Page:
Researchers around the world are trying to economically convert cellulosic biomass such as corn stover into "cellulosic ethanol." But Agricultural Research Service scientists have found that it might be more cost-effective, energy-efficient and environmentally sustainable to use corn stover for generating an energy-rich oil called bio-oil and for making biochar to enrich soils and sequester carbon.
The research, under-written by the National Corn Growers Association, suggests it could be more cost-effective to produce bio-oil through a distributed network of small pyrolyzers and then transport the crude bio-oil to central refining plants to make "green gasoline," rather than transporting bulky stover to a large centralized cellulosic ethanol plant. Researchers found that the bio-oil captured 70% of the total energy input, and the energy density of the bio-oil was five to 16 times the energy density of the feedstock.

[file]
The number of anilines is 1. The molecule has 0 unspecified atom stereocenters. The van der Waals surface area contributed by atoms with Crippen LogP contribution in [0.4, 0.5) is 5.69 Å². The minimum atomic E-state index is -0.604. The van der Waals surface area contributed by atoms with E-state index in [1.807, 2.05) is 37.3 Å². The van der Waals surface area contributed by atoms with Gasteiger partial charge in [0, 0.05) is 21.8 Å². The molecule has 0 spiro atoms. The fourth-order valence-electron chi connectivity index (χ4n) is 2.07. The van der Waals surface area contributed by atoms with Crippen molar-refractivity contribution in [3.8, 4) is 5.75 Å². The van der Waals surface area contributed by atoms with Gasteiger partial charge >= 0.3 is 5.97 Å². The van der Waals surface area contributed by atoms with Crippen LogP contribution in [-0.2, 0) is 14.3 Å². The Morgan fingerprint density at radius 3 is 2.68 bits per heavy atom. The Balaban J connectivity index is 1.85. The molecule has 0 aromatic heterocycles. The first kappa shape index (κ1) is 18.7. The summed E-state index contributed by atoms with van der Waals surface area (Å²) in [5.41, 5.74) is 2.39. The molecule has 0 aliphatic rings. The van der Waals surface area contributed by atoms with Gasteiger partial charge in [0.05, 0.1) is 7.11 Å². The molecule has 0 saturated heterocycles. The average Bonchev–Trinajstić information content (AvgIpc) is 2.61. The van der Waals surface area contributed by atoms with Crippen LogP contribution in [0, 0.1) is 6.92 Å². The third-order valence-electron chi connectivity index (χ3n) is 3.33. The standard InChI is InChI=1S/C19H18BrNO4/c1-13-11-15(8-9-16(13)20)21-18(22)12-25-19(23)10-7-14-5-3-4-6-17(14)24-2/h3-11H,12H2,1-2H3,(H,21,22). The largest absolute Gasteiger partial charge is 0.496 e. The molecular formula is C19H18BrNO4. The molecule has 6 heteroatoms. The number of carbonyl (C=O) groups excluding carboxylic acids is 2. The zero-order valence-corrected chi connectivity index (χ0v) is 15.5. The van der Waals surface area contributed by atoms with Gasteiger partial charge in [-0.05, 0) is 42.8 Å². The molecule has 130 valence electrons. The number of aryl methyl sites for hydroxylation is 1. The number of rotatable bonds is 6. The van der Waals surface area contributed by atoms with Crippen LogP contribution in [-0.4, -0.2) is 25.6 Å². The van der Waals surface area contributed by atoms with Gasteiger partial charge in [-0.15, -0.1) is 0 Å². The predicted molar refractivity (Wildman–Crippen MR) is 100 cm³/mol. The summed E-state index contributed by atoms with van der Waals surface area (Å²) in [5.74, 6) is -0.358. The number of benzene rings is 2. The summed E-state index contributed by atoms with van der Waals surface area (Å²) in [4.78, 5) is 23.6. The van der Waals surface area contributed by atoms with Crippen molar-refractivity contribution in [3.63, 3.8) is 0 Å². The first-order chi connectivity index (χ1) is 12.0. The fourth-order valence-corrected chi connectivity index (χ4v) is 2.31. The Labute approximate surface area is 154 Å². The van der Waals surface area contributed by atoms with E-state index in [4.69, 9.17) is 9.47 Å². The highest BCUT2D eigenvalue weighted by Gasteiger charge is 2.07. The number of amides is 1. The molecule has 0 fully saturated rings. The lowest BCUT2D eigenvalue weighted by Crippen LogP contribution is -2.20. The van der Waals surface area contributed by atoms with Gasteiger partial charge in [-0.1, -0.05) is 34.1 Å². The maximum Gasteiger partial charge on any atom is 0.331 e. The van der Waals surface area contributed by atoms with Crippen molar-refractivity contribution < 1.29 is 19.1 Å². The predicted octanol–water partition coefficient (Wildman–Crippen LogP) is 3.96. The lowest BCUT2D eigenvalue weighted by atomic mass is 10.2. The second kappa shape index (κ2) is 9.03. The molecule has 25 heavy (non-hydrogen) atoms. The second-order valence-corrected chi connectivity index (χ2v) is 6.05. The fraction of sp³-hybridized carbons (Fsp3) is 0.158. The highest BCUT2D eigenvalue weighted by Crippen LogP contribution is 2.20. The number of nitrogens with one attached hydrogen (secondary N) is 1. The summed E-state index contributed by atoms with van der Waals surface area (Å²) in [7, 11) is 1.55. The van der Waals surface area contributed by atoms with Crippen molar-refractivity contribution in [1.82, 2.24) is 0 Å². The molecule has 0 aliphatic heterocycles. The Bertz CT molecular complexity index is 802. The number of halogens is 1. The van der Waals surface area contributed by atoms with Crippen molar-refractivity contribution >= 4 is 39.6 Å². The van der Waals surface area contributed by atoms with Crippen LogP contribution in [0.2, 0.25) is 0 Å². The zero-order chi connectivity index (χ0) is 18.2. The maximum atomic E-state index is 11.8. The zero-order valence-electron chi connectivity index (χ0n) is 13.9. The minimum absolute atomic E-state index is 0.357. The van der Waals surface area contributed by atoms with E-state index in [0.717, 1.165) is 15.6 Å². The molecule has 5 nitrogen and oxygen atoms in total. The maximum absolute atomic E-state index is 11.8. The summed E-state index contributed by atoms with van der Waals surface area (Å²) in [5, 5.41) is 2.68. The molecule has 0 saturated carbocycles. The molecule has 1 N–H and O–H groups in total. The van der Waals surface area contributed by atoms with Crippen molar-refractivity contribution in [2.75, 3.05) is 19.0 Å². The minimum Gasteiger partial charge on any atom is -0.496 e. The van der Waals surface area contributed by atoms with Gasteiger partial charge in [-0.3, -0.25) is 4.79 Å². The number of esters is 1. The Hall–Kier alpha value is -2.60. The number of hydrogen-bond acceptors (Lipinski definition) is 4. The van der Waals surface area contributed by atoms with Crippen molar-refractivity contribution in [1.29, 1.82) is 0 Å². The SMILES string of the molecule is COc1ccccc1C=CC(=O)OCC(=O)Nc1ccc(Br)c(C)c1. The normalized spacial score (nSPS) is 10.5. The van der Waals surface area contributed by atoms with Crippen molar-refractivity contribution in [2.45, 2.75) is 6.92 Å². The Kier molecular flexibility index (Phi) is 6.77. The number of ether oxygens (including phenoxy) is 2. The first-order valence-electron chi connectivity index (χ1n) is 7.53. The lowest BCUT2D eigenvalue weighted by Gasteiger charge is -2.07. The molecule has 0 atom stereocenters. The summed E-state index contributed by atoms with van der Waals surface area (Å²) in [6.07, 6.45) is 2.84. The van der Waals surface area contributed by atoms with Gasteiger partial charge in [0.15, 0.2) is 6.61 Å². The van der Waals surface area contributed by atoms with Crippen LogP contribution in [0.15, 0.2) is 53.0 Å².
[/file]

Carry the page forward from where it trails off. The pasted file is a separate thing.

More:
Also, the research indicates that about 18% of the feedstock was converted into bio-char, which contains most of the mineral nutrients in the corn residues. Using biochar as a soil amendment would return those nutrients to the soil, reduce leaching of other nutrients, help build soil organic matter and sequester carbon. These benefits would help mitigate the adverse environmental effects of harvesting stover for fuel production.